In my first blog on this series on the impact of social media on insurance, I argued that the most compelling benefit that social media offered insurers was the ability to build trust with consumers.

However, we need to take a reality check here. Social media channels are used for personal, non-business interactions, so they are not best suited for selling. Just as an insurance salesman doesn’t use a dinner party to sell (it’s the kind of thing that loses one friends, not gains one clients!), so “friends” on a social media channel do not sell each other stuff.

It’s all about building relationships and earning trust—a long-term process that cannot be directly correlated with sales targets. In other words, to become a true digital insurer, companies can’t just transfer their existing mindsets and processes onto digital channels—they have to develop a digital mindset to go with the change.

In the process, insurers will gain a lot of customer information that they can use to refine product design and marketing strategies. Along the way they will enhance customer loyalty. But they won’t make sales. Ironically, this most immediate of media has to be part of a long-term plan. This may require a change in thinking by the marketing department.

Because of the long-term nature of relationship building, insurers have to be authentic in the way they interact on these channels. All too often, social media are farmed out to junior employees who do not have the empathy, experience and product knowledge that is required. In fact, social media requires people who are not only natural social communicators but also experts in the topic, otherwise the customers won’t get the “real” experience of the company.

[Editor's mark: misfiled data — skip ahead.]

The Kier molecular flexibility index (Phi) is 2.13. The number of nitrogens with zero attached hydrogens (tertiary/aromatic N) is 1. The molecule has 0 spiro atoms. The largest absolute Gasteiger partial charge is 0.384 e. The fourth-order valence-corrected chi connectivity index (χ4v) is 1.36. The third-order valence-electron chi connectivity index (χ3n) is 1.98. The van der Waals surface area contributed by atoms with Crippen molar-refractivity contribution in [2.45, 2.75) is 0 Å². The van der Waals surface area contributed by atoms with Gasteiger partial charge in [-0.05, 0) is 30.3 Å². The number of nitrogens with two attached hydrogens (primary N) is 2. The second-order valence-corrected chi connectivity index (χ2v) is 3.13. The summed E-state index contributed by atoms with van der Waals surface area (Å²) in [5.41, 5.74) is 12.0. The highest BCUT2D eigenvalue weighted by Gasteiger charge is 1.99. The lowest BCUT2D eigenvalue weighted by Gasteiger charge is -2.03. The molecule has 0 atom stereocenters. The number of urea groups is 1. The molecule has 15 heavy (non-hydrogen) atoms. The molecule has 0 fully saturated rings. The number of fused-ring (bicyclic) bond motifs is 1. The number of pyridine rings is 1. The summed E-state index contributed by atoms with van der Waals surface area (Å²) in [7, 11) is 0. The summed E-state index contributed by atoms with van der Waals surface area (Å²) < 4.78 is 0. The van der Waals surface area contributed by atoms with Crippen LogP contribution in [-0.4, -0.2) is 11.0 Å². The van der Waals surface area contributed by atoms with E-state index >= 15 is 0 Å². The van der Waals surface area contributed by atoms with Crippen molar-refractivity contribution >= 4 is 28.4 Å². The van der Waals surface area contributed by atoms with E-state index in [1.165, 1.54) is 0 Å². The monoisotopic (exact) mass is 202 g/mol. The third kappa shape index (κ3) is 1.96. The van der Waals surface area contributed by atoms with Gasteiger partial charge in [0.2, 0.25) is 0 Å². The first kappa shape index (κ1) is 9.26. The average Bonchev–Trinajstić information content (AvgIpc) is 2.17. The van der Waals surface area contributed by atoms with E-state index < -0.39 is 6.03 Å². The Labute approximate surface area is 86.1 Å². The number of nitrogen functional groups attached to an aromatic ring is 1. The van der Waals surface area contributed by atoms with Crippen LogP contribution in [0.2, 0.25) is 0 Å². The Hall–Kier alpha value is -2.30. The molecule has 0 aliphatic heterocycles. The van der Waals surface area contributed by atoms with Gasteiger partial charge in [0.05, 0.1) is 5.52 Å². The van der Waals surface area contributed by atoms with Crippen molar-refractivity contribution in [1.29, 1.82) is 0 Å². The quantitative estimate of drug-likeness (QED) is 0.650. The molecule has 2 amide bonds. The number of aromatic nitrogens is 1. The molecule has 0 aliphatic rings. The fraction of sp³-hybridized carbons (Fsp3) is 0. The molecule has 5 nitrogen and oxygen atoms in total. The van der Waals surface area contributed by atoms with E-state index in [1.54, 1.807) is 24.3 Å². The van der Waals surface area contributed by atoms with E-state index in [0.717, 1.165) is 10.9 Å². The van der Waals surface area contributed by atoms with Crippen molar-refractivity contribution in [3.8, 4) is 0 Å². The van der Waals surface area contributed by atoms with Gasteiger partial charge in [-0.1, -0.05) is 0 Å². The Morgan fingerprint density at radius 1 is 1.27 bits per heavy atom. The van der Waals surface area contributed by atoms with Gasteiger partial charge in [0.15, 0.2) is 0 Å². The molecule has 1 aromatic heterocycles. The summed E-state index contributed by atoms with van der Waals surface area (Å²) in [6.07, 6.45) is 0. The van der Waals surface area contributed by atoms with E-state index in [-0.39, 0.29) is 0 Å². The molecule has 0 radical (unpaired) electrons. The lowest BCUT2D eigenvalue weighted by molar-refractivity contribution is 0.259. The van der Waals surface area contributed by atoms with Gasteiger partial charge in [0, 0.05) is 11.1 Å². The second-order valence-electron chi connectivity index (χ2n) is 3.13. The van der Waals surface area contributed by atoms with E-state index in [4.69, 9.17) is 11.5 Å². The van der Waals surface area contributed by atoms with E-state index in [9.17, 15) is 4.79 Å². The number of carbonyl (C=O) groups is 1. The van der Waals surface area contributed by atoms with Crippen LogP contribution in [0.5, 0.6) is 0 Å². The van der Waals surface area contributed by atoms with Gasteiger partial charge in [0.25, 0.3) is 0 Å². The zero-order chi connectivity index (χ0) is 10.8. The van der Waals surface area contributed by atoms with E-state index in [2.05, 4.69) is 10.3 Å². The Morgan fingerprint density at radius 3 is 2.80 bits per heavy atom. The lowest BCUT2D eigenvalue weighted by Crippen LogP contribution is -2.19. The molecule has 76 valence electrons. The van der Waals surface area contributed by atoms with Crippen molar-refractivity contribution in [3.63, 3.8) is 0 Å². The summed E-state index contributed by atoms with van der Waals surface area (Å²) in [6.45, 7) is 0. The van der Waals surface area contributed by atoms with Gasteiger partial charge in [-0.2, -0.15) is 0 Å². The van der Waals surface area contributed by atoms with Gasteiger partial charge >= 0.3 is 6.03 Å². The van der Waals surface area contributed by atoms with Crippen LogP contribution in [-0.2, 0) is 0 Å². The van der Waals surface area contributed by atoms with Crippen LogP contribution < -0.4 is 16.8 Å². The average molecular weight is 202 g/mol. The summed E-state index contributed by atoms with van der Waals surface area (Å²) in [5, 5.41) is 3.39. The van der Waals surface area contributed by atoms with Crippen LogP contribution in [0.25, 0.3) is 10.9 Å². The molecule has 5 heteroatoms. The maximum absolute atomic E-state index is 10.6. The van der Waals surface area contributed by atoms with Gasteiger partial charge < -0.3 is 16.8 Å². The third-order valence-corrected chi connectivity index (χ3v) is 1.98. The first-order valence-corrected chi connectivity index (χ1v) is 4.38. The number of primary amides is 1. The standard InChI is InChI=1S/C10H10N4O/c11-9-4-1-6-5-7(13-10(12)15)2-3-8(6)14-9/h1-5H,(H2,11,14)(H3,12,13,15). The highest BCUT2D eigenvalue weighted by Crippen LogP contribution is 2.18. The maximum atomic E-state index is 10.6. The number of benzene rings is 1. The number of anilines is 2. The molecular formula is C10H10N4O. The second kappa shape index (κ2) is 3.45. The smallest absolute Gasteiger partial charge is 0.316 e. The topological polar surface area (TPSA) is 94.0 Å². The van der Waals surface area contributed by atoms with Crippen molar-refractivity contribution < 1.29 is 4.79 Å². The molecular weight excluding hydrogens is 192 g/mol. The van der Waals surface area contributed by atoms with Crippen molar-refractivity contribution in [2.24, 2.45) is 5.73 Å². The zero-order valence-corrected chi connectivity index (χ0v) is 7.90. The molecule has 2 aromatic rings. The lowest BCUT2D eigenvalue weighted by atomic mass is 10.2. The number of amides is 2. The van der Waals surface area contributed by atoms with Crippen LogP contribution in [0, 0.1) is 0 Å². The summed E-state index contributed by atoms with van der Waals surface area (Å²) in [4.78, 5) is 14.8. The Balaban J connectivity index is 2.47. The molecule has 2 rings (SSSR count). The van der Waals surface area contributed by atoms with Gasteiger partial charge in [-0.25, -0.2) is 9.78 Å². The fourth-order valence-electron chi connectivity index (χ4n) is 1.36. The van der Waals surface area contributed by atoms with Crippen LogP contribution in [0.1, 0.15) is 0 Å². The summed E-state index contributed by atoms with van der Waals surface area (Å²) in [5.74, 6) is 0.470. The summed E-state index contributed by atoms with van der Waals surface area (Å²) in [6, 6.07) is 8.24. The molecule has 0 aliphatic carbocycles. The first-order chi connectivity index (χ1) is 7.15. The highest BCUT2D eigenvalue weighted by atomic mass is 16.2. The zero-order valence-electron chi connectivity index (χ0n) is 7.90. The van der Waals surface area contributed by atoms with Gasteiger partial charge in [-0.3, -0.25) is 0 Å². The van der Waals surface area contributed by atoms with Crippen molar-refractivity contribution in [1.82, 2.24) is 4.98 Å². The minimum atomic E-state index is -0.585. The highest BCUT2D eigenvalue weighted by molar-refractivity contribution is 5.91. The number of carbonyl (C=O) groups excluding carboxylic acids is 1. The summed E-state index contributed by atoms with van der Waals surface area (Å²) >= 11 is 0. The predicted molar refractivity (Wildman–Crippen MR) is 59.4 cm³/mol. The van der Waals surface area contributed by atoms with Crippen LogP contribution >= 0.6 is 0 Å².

In building personal relationships, one has to develop trust—and trust is a byproduct of authenticity. As I said earlier, insurers have to be using social media, but because of the commitments it entails, they need to be very clear about what they are doing, and why.

Or, to put it another way, it’s not really about the number of followers you have on Facebook or Twitter, but the quality (or authenticity) of the engagement you have with them.

And it’s the why that I want to explore in more detail in my next blog.

One response:

  1. Merci Jean-Francois, enjoyed your post….though I suspect it’s the client-facing dealmakers who need to think differently to address the lack of authenticity….as you say, “social media requires people who are not only natural social communicators but also experts in the topic”……………am

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